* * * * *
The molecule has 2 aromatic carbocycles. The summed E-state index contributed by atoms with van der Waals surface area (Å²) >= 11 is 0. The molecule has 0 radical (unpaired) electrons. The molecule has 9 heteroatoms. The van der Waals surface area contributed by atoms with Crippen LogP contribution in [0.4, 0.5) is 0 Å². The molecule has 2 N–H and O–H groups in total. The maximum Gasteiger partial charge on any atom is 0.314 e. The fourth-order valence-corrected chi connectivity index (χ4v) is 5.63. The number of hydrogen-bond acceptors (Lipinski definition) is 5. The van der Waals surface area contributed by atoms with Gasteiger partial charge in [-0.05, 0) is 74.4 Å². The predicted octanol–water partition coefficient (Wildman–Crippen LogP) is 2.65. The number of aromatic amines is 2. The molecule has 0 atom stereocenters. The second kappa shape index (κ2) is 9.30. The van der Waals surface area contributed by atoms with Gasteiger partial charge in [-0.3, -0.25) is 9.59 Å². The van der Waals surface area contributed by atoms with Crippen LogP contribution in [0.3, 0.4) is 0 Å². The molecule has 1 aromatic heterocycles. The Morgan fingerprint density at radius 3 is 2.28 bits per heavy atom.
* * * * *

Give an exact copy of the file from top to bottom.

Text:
The molecule has 2 aromatic carbocycles. The summed E-state index contributed by atoms with van der Waals surface area (Å²) >= 11 is 0. The molecule has 0 radical (unpaired) electrons. The molecule has 9 heteroatoms. The van der Waals surface area contributed by atoms with Crippen LogP contribution in [0.4, 0.5) is 0 Å². The molecule has 2 N–H and O–H groups in total. The maximum Gasteiger partial charge on any atom is 0.314 e. The fourth-order valence-corrected chi connectivity index (χ4v) is 5.63. The number of hydrogen-bond acceptors (Lipinski definition) is 5. The van der Waals surface area contributed by atoms with Gasteiger partial charge in [-0.05, 0) is 74.4 Å². The predicted octanol–water partition coefficient (Wildman–Crippen LogP) is 2.65. The number of aromatic amines is 2. The molecule has 0 atom stereocenters. The second kappa shape index (κ2) is 9.30. The van der Waals surface area contributed by atoms with Gasteiger partial charge in [-0.3, -0.25) is 9.59 Å². The van der Waals surface area contributed by atoms with Crippen LogP contribution in [0.3, 0.4) is 0 Å². The molecule has 1 aromatic heterocycles. The Morgan fingerprint density at radius 3 is 2.28 bits per heavy atom.